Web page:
Case in point No 2! A mail I received from a company marketing some service I cannot even remember any more. After reading through an overly constructed mail which I almost had to use a dictionary to decode, I realized when I was done that the company had said a lot without saying anything at all!
And then I recalled Case No 3, a conversation I had with an old colleague about what he does for a living now. When he was done, I literally asked him again “so what exactly do you do?”
These 3 cases made me realize that perhaps this is the way we do things around here. In fact, with the first 2 cases above (and I really wish I could copy and paste both cases), it almost seemed like the companies were trying to “defend” what they were doing. Almost like if they didn’t say so much, we would think what they were doing was no big deal. But truth is, every product or service offering is a big deal! No need to defend it with so much grammar.
As Albert Einstein once said…
“If you can’t explain it simply, you don’t know it well enough”!
Now don’t get me wrong, I completely understand the need to sound professional and educate people who try to dismiss the service you are offering as a mere “skill”. That happens often and it can be quite annoying. We designers bear the brunt of this a lot, when people try to “cheapen” what we do with the usual “so in short you’re a tailor”. Initially I used to think it was necessary to enlighten them on what exactly I do but now I just reserve my energy for those who have a genuine interest in what I do. I realized that those who knowingly made those comments either thought they were being funny or felt their jobs were much better than mine. Better to leave them in their world of ignorance.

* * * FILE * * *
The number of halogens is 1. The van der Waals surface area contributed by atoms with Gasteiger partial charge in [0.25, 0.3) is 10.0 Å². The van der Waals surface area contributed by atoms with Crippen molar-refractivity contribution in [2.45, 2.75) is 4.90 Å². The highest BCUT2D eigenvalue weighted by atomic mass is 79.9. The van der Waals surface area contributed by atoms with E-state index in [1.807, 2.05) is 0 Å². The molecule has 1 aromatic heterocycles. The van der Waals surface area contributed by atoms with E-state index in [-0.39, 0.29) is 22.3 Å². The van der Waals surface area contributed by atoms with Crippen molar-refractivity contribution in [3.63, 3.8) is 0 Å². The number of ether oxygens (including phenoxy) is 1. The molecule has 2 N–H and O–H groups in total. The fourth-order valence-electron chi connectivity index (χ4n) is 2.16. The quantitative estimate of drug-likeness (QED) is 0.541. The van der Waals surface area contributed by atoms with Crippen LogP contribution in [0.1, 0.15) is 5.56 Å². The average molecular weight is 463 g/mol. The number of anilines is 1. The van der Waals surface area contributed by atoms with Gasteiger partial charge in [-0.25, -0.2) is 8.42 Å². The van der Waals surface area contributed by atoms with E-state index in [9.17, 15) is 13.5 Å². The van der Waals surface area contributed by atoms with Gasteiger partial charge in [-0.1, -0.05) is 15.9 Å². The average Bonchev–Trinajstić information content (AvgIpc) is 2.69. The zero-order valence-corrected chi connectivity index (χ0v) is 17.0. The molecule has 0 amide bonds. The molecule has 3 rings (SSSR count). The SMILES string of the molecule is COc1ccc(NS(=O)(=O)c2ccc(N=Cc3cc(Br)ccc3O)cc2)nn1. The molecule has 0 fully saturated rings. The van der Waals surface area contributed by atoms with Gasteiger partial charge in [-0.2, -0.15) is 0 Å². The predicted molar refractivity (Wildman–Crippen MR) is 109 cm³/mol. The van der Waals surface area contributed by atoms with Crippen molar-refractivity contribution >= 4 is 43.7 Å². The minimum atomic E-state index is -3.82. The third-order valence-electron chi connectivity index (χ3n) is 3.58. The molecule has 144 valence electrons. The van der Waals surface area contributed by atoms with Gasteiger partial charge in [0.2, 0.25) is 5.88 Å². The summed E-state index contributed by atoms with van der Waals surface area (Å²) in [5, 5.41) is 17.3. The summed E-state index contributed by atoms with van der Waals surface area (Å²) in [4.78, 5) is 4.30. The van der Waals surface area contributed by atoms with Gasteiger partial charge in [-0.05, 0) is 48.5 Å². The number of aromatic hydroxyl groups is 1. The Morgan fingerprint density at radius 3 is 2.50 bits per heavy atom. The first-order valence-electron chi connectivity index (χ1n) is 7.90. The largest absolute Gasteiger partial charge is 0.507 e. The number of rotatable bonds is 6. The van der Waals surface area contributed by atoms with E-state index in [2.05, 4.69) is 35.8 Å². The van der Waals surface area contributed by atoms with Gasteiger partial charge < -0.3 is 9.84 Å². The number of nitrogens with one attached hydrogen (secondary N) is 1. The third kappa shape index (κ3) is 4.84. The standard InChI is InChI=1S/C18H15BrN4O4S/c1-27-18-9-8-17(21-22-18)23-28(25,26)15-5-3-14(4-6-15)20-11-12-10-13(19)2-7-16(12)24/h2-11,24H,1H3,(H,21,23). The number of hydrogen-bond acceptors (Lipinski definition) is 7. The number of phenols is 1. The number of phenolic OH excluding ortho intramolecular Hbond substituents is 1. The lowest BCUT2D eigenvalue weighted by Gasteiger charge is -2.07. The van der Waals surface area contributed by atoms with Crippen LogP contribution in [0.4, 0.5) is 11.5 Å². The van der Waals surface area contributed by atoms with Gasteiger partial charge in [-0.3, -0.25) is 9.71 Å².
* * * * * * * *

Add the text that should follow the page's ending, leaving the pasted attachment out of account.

I remember someone once tried to convince me to be proud of my skill, that there was nothing wrong with being a “tailor”. Throughout the (what she thought was sound) advice, I had this look of “with all due respect, please stop manifesting your ignorance in full view of the public”. 1. If you knew who a tailor was, you probably wouldn’t speak and 2. If you knew what I used to do, you would know this was a calculated decision and keep quiet.
But before I digress, yes I do understand the reason for the professionalism in marketing e-mails. But I also believe many of us get lost in the “English” to realize that we actually have to sell a product or service at the end of it all. Yes I used to be guilty of such mails. BUT I take solace in the fact that, at least, at the end of it all, the mails contained the “specifics” of what I was trying to pass across. THAT was where the 2 companies above missed the mark.
What I would say is…
1. If you can tell us what you do in 1 paragraph, that would be great.
2. If you need more than 1 paragraph to explain what you do, please go ahead but please ensure at the end of the day, we understand what exactly you offer in clear terms.
3. If you cannot help yourself, please highlight the important points in your mail so those of us who need the required information asap can simply glance through your message and pick out what we need from it.
And that is my tip for today. Enjoy the rest of your day! 😀